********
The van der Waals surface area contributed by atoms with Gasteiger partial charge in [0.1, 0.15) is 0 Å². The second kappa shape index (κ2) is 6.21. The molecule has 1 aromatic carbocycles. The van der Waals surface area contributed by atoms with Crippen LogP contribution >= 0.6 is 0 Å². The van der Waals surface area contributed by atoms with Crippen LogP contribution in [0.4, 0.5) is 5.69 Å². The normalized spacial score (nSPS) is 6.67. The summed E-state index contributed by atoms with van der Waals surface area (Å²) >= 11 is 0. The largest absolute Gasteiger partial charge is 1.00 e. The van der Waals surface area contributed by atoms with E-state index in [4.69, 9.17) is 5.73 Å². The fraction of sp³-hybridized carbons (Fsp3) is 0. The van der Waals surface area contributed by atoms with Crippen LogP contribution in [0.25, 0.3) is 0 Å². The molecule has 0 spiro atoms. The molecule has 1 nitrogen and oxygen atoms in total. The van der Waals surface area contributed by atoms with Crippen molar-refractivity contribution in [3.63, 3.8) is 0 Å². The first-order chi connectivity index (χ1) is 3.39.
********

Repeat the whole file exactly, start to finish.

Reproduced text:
The van der Waals surface area contributed by atoms with Gasteiger partial charge in [0.1, 0.15) is 0 Å². The second kappa shape index (κ2) is 6.21. The molecule has 1 aromatic carbocycles. The van der Waals surface area contributed by atoms with Crippen LogP contribution >= 0.6 is 0 Å². The van der Waals surface area contributed by atoms with Crippen LogP contribution in [0.4, 0.5) is 5.69 Å². The normalized spacial score (nSPS) is 6.67. The summed E-state index contributed by atoms with van der Waals surface area (Å²) >= 11 is 0. The largest absolute Gasteiger partial charge is 1.00 e. The van der Waals surface area contributed by atoms with E-state index in [4.69, 9.17) is 5.73 Å². The fraction of sp³-hybridized carbons (Fsp3) is 0. The van der Waals surface area contributed by atoms with Crippen LogP contribution in [0.25, 0.3) is 0 Å². The molecule has 0 spiro atoms. The molecule has 1 nitrogen and oxygen atoms in total. The van der Waals surface area contributed by atoms with Crippen molar-refractivity contribution in [3.63, 3.8) is 0 Å². The first-order chi connectivity index (χ1) is 3.39.